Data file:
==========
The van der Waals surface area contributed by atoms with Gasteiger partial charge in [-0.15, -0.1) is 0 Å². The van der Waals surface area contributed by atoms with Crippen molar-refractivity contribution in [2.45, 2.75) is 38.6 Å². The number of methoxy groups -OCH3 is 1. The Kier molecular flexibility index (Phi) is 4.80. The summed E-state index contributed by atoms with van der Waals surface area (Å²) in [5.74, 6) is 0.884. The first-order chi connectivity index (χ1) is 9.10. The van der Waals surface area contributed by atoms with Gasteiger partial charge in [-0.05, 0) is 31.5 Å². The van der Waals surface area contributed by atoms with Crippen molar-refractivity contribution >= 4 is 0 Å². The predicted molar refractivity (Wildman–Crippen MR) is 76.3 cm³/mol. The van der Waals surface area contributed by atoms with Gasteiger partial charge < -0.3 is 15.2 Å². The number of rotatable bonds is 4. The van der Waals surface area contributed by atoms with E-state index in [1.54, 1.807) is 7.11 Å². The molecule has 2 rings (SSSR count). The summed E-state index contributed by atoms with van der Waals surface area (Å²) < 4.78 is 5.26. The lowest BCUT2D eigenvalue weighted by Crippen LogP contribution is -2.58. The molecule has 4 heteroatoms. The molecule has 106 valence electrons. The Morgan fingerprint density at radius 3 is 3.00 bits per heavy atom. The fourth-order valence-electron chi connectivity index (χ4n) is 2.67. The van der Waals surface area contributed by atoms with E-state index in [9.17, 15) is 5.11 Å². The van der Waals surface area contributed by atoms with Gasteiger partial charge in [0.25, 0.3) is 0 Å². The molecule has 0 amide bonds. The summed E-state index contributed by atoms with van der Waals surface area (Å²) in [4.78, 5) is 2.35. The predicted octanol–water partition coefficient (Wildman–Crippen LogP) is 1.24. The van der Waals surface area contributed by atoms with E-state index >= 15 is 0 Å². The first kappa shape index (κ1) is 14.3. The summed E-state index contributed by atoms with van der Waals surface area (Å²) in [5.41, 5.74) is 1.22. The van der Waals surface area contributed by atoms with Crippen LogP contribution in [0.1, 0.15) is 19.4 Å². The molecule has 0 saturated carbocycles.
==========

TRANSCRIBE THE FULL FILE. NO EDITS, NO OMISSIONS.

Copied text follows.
The van der Waals surface area contributed by atoms with Gasteiger partial charge in [-0.15, -0.1) is 0 Å². The van der Waals surface area contributed by atoms with Crippen molar-refractivity contribution in [2.45, 2.75) is 38.6 Å². The number of methoxy groups -OCH3 is 1. The Kier molecular flexibility index (Phi) is 4.80. The summed E-state index contributed by atoms with van der Waals surface area (Å²) in [5.74, 6) is 0.884. The first-order chi connectivity index (χ1) is 9.10. The van der Waals surface area contributed by atoms with Gasteiger partial charge in [-0.05, 0) is 31.5 Å². The van der Waals surface area contributed by atoms with Crippen molar-refractivity contribution >= 4 is 0 Å². The predicted molar refractivity (Wildman–Crippen MR) is 76.3 cm³/mol. The van der Waals surface area contributed by atoms with Gasteiger partial charge < -0.3 is 15.2 Å². The number of rotatable bonds is 4. The van der Waals surface area contributed by atoms with E-state index in [1.54, 1.807) is 7.11 Å². The molecule has 2 rings (SSSR count). The summed E-state index contributed by atoms with van der Waals surface area (Å²) < 4.78 is 5.26. The lowest BCUT2D eigenvalue weighted by Crippen LogP contribution is -2.58. The molecule has 4 heteroatoms. The molecule has 106 valence electrons. The Morgan fingerprint density at radius 3 is 3.00 bits per heavy atom. The fourth-order valence-electron chi connectivity index (χ4n) is 2.67. The van der Waals surface area contributed by atoms with E-state index in [9.17, 15) is 5.11 Å². The van der Waals surface area contributed by atoms with Gasteiger partial charge in [0.25, 0.3) is 0 Å². The molecule has 0 amide bonds. The summed E-state index contributed by atoms with van der Waals surface area (Å²) in [4.78, 5) is 2.35. The predicted octanol–water partition coefficient (Wildman–Crippen LogP) is 1.24. The van der Waals surface area contributed by atoms with E-state index >= 15 is 0 Å². The first kappa shape index (κ1) is 14.3. The summed E-state index contributed by atoms with van der Waals surface area (Å²) in [5.41, 5.74) is 1.22. The van der Waals surface area contributed by atoms with Crippen LogP contribution in [0.1, 0.15) is 19.4 Å². The molecule has 0 saturated carbocycles.